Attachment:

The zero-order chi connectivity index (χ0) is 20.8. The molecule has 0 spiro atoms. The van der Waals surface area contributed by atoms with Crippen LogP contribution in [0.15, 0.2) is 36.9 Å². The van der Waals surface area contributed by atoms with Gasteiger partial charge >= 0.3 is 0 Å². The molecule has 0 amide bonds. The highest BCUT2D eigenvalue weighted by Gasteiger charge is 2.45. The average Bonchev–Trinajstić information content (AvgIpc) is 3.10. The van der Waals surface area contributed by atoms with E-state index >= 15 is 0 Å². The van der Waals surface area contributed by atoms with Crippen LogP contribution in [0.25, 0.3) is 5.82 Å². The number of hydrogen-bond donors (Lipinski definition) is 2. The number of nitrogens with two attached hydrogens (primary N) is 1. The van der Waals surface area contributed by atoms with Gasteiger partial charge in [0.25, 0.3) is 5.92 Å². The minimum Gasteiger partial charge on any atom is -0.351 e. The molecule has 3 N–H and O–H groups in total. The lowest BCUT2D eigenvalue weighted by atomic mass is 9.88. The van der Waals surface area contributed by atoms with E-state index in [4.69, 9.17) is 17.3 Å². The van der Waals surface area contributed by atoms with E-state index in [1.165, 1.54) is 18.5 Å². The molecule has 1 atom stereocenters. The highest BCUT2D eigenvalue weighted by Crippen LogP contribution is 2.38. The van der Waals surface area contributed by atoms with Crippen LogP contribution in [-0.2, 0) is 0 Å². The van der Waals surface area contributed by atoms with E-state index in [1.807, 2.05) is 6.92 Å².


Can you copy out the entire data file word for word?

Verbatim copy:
The zero-order chi connectivity index (χ0) is 20.8. The molecule has 0 spiro atoms. The van der Waals surface area contributed by atoms with Crippen LogP contribution in [0.15, 0.2) is 36.9 Å². The van der Waals surface area contributed by atoms with Gasteiger partial charge >= 0.3 is 0 Å². The molecule has 0 amide bonds. The highest BCUT2D eigenvalue weighted by Gasteiger charge is 2.45. The average Bonchev–Trinajstić information content (AvgIpc) is 3.10. The van der Waals surface area contributed by atoms with E-state index >= 15 is 0 Å². The van der Waals surface area contributed by atoms with Crippen LogP contribution in [0.25, 0.3) is 5.82 Å². The number of hydrogen-bond donors (Lipinski definition) is 2. The number of nitrogens with two attached hydrogens (primary N) is 1. The van der Waals surface area contributed by atoms with Gasteiger partial charge in [0.25, 0.3) is 5.92 Å². The minimum Gasteiger partial charge on any atom is -0.351 e. The molecule has 3 N–H and O–H groups in total. The lowest BCUT2D eigenvalue weighted by atomic mass is 9.88. The van der Waals surface area contributed by atoms with E-state index in [4.69, 9.17) is 17.3 Å². The van der Waals surface area contributed by atoms with E-state index in [1.165, 1.54) is 18.5 Å². The molecule has 1 atom stereocenters. The highest BCUT2D eigenvalue weighted by Crippen LogP contribution is 2.38. The van der Waals surface area contributed by atoms with Crippen LogP contribution in [-0.2, 0) is 0 Å². The van der Waals surface area contributed by atoms with E-state index in [1.807, 2.05) is 6.92 Å².